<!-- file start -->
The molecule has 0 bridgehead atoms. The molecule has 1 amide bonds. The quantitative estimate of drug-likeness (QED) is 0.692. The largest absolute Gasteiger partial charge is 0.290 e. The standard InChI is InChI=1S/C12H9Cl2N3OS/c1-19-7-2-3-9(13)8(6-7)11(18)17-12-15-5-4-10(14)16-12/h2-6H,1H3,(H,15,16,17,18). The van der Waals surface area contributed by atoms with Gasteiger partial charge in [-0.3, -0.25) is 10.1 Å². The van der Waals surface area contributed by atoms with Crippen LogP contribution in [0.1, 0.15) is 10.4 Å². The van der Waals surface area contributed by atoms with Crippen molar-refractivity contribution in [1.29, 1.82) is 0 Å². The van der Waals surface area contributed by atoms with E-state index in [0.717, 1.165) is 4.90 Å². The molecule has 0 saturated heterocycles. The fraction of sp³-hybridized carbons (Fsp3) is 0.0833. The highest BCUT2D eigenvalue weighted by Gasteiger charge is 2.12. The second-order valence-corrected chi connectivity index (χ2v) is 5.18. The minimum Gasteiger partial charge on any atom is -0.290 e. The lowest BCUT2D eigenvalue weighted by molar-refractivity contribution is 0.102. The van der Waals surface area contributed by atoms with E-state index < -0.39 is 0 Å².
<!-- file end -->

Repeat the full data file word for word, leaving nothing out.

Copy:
The molecule has 0 bridgehead atoms. The molecule has 1 amide bonds. The quantitative estimate of drug-likeness (QED) is 0.692. The largest absolute Gasteiger partial charge is 0.290 e. The standard InChI is InChI=1S/C12H9Cl2N3OS/c1-19-7-2-3-9(13)8(6-7)11(18)17-12-15-5-4-10(14)16-12/h2-6H,1H3,(H,15,16,17,18). The van der Waals surface area contributed by atoms with Gasteiger partial charge in [-0.3, -0.25) is 10.1 Å². The van der Waals surface area contributed by atoms with Crippen LogP contribution in [0.1, 0.15) is 10.4 Å². The van der Waals surface area contributed by atoms with Crippen molar-refractivity contribution in [1.29, 1.82) is 0 Å². The van der Waals surface area contributed by atoms with E-state index in [0.717, 1.165) is 4.90 Å². The molecule has 0 saturated heterocycles. The fraction of sp³-hybridized carbons (Fsp3) is 0.0833. The highest BCUT2D eigenvalue weighted by Gasteiger charge is 2.12. The second-order valence-corrected chi connectivity index (χ2v) is 5.18. The minimum Gasteiger partial charge on any atom is -0.290 e. The lowest BCUT2D eigenvalue weighted by molar-refractivity contribution is 0.102. The van der Waals surface area contributed by atoms with E-state index < -0.39 is 0 Å².